In the Shadow of a Stegosaur

June 24, 2021
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Have you been to the HMNS at Sugar Land campus lately and seen our new Stegosaur? Her name is “Stella” – she’s about 150 million years old and joins us from the Jurassic period. When you do get a chance to visit her, here’s a thought you might ponder: what was it like to be a mammal in its shadow?

Stegosaurus fossil on display
Stella the Stegosaur on display at HMNS at Sugar Land

Often, when we think of the Jurassic, we find ourselves captivated by the more prominent species that flourished then. We tend to forget that there were quite a few mammals that existed at the same time. In fact, in the late Jurassic Era, mammals were undergoing a rapid diversification that continued all the way to the end of the Mesozoic Era and beyond.

Introducing Fruitafossor

One such mammal that shared the home of the Stegosaur is the Fruitafossor (Fruitafossor windscheffeli), an insectivore about the size of a chipmunk, with teeth and diet very similar to an armadillo or an echidna. Dentition was simple in that the molars were tubular in shape, single-rooted, and open-ended. The teeth also lacked enamel, very common in today’s insectivores, which means that the teeth were often replaced.

Its backbone was rigid and fortified to give Fruitafossor the muscular power of a proficient digger. These limbs, with strong claws, enabled the Fruitafossor to quickly break down a termite hill or dig out a hole when escaping a predator. It had a small head, a long tail, and, because it was a mammal, was covered in fur. In essence, it looked like a mole but ate like an aardvark.

It was discovered on March 31, 2005, within the city limits of the town of Fruita, Colorado in the United States by Wally Windscheffeli, an associate with the Carnegie Museum. The suffix of “-fossor” relates to the group of animals that dig for food and shelter.

What makes Fruitafossor so different?

It appears to be the only Jurassic mammal to have established its own dietary niche. There are no modern relatives to Fruitafossor and, so far, fossil remains indicate that it is only a prototype to what would become known as therian, or live-bearing, animals.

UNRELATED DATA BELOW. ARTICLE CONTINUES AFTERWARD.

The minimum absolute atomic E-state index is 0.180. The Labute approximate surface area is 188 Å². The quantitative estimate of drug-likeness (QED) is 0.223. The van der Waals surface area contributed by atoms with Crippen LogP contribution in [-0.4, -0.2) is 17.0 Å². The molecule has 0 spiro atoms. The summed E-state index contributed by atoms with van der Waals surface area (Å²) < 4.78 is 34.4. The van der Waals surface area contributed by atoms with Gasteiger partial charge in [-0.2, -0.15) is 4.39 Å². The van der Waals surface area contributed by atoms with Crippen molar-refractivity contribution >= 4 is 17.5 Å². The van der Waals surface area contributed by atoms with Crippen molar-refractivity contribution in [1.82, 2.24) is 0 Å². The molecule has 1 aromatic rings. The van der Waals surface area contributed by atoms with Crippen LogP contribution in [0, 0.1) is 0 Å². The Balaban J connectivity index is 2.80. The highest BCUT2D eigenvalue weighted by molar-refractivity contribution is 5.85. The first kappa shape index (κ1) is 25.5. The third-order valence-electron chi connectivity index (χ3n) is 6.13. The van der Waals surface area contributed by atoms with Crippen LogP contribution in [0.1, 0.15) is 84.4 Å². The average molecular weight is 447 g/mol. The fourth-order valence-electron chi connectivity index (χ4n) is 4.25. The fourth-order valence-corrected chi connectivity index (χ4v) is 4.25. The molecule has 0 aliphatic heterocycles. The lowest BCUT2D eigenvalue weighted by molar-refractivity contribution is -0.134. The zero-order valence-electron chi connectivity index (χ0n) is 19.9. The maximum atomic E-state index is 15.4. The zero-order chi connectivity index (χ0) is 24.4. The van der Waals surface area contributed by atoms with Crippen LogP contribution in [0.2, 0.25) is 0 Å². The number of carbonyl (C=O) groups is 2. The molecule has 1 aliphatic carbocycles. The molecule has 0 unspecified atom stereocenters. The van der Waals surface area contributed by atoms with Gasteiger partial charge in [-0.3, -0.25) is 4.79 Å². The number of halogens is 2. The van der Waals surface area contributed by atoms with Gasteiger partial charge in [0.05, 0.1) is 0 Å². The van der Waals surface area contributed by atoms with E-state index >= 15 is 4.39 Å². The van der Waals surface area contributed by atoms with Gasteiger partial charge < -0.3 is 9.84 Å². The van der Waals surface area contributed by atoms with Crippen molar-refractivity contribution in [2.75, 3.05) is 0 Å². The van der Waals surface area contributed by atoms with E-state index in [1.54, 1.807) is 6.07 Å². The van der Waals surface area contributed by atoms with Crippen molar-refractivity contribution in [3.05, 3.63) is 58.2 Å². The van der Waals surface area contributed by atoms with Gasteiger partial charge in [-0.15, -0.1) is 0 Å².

Illustration of a Fruitafossor
Fruitafossor illustration. Credit: © N. Tamura

So, like the Stegosaur, the Fruitafossor stands out as a unique inhabitant of a long ago world. Perhaps while you’re visiting Stella, it would be fun to imagine how a scene with the two animals would take place.

Would Fruitafossor dash about underfoot, teasing the plated dinosaur? Would the Stegosaur be frightened? Or would it just step over and lay claim to that delectable vegetation on the other side of the field? Would the little mouse-like Fruitifossor discover a new termite mound and munch away while behemoths slowly trundle by, secure in the knowledge that, even in the Jurassic world, not every inhabitant needed to be big to be special?

Stop by and say hello to the latest addition of our Sugar Land family.

Plan your visit today.

Need more? Check out these sources:

Science Magazine, 01 April 2005, Vol 308, Issue 5718, pp. 103-107 “A Late Jurassic Digging Mammal and Early Mammalian Diversification” by Zhe-Xi Luo and John R. Wible, Carnegie Museum of Natural History, Pittsburg, Pennsylvania 15213, USA

Authored By Sharon Ferguson

Sharon Ferguson has had a life-time love of all things rocks, history, archaeology, paleontology and science, Childhood summers were spent traveling to sites all over the United States, which inspired her to obtain her Bachelors in anthropology at Texas State University. She lives in Richmond where she enjoys gardening and pursuing a career in Geographical Information Services.

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